“He has a lorodex like you’ve never seen before. Choosing a country, he knows who to call to get things done. And when he sleeps I don’t know. I can send texts day and night from anywhere in the world and he always responds. “

Kahn admits that he rarely sleeps.

Among his contacts are “professional operators living in the shadows” and others who have worked in the public and private sectors around the world for over 20 years.

Due to the evacuation of Afghan legislators and judges, one old relationship brought visas for Iran. The other is an airplane. Yet another Greek entry visa.

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In other cases, his contacts obtained entry visas to Kazakhstan, Georgia and Albania.

“We pay close attention to the details of the actual evacuation, 24 hours a day, 7 days a week, until people are safe.”

Despite all these contacts, Kahn relies primarily on a “core group of collaborators.”

Gistra is one of them.

Vancouver’s mining and film mogul met Khan while working for the Clinton Justra Foundation. At Kahn’s suggestion, Gistra went to Greece in 2015 and saw Syrian and Iraqi refugees arriving at the beach. Not only did they co-found El Pida Home there to help them, but it changed Gistra’s life.

Currently, he “gets out” of the business to pay for global refugee support through the Foundation, spending 60 percent of his time working as Co-Chair of the International Crisis Group.

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“I’m sure I could have been a millionaire, but I don’t think it’s necessary, so it’s not, and it’s never going to happen. It’s kind of stupid. I think that’s what Gistra said.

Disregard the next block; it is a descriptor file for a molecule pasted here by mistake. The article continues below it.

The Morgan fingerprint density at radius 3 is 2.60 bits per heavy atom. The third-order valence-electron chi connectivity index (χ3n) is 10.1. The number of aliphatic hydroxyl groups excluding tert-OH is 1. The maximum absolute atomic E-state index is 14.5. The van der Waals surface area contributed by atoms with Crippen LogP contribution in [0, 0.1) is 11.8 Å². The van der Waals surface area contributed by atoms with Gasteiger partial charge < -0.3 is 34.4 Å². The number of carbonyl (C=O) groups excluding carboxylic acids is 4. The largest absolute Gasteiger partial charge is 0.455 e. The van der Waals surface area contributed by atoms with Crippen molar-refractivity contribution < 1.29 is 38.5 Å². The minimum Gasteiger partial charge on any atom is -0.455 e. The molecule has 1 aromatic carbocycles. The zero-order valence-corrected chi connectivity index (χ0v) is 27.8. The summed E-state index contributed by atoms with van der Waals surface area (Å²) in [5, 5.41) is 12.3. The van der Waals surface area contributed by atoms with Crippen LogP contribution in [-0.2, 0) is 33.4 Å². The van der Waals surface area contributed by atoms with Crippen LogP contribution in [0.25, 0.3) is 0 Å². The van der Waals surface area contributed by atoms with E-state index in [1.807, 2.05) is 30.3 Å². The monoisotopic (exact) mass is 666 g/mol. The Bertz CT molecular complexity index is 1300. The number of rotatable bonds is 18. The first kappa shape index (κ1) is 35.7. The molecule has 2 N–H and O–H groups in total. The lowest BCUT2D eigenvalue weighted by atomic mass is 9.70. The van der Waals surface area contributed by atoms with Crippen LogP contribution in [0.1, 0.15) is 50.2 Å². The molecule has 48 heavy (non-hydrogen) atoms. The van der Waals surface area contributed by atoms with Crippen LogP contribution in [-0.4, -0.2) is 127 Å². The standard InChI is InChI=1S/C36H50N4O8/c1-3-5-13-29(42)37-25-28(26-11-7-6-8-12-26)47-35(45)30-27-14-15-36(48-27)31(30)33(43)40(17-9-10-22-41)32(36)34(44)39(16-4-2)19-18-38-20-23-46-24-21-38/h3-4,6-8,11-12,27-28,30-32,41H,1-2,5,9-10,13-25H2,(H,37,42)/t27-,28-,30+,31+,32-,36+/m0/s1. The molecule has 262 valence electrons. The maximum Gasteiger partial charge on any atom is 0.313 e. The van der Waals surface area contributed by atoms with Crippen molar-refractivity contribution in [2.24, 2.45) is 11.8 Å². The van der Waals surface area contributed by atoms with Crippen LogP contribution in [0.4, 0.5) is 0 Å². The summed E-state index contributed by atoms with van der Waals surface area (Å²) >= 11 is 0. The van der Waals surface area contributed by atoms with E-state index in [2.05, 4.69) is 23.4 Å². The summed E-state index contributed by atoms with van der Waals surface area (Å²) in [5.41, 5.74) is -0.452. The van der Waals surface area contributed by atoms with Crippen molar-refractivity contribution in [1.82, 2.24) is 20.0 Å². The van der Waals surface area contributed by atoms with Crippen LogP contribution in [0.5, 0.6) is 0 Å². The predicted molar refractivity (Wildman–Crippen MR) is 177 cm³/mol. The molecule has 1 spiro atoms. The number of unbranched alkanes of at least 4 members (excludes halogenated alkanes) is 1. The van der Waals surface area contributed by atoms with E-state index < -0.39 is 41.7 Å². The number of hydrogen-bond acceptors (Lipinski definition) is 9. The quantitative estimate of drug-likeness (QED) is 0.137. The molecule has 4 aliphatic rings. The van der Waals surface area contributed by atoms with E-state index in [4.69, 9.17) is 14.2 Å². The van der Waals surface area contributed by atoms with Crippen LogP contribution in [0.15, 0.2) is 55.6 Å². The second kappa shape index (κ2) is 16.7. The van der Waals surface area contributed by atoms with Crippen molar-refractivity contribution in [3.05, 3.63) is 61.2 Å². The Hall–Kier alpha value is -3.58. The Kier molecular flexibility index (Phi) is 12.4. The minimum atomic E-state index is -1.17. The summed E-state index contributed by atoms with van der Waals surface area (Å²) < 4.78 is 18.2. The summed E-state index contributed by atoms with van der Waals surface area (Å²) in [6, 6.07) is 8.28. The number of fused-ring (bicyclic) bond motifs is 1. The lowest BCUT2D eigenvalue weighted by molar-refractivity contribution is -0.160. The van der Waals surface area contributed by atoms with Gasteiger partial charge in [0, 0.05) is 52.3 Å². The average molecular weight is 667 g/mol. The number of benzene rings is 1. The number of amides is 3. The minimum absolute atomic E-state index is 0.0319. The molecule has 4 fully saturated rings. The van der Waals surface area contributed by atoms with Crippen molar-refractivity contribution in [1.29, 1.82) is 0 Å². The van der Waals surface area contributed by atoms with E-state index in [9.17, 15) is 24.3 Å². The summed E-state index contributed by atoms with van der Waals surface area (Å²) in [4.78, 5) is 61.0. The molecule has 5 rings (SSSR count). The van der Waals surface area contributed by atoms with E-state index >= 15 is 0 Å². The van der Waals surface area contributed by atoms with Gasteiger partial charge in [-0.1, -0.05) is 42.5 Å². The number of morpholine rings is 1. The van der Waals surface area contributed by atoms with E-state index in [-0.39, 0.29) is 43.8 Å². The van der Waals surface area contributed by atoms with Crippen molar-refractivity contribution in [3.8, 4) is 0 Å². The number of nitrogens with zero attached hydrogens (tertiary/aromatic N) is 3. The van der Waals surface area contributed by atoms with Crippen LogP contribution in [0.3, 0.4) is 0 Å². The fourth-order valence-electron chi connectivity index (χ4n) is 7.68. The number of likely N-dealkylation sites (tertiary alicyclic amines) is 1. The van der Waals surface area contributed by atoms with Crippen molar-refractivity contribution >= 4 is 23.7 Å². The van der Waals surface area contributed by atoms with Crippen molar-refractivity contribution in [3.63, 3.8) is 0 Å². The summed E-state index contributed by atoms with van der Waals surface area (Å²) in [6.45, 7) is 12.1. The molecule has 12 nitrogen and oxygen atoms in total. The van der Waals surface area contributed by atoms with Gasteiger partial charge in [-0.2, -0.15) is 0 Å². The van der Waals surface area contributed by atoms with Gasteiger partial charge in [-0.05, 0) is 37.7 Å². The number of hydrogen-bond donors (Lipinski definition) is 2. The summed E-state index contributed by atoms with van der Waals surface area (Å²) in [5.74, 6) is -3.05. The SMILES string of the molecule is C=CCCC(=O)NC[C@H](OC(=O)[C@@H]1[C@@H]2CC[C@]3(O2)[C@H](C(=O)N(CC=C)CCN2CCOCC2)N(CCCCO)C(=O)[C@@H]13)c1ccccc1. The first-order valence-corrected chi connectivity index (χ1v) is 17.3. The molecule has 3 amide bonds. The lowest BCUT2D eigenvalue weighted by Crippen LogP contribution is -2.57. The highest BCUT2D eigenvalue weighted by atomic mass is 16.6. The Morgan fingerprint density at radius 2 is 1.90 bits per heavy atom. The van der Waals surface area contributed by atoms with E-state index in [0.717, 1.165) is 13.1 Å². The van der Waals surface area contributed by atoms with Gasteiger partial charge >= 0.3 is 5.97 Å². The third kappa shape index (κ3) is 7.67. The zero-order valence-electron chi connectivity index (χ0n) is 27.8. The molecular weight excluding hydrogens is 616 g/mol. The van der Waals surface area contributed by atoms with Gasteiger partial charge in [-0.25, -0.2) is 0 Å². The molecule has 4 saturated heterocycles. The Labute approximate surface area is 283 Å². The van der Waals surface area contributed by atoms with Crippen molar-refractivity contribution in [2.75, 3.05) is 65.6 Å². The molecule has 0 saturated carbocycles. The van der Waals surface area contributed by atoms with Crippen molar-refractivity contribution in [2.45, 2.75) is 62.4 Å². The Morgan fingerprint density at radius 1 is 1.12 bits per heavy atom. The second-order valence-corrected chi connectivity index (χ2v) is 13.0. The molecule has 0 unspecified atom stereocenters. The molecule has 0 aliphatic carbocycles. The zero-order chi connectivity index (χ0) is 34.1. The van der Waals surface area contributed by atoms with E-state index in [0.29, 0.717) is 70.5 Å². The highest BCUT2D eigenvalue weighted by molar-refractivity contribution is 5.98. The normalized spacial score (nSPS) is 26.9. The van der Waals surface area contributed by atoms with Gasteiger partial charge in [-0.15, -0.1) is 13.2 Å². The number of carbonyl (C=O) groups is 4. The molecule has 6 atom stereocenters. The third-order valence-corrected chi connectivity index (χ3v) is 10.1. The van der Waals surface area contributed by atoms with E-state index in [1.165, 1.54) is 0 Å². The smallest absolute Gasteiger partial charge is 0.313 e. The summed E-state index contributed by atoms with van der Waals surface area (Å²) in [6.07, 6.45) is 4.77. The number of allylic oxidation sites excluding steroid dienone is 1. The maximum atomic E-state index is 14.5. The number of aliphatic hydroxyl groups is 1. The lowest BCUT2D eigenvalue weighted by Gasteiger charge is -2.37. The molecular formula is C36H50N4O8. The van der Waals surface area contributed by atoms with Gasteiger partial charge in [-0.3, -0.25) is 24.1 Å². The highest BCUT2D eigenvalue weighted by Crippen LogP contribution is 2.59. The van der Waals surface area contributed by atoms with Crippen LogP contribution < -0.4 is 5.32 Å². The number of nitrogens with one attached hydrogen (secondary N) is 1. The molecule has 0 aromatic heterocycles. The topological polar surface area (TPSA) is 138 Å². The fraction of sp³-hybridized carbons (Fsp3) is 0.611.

According to Gistra, Khan is giving out most of his money. “Now he wants to give you out too.”

Khan’s pitch is shameless and looks like this: Will you make a profit if you sell it? ” ‘Yes. ‘So why don’t you sell it and benefit me? “

Billionaire Lukas Lundin is a key collaborator who has funded the evacuation of Afghanistan and is currently assisting in Ukraine.

Lundin lives in Geneva, but the Lundin family mining company and the Lundin Foundation are headquartered in Vancouver.

He relies on private philanthropy and strives tirelessly, but Khan believes it is just the finger of a dike with nearly 90 million refugees worldwide.

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Government spending on humanitarian aid has not kept pace with the scale and frequency of disasters. Political priorities have reduced spending for the rich and reduced taxes. And instead of minutes of weightlessness wonders and yacht purchases, it might help a few more millionaires to help those fleeing conflict, but former investment bankers say the problem is more than that. Said it was serious.

To fix that, Khan said a “significant shift in priority” would be needed. “And I don’t even know if that is possible with capitalism.”

Twitter: @bramham_daphne

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Opinion: Private philanthropy helps, but does not end the refugee crisis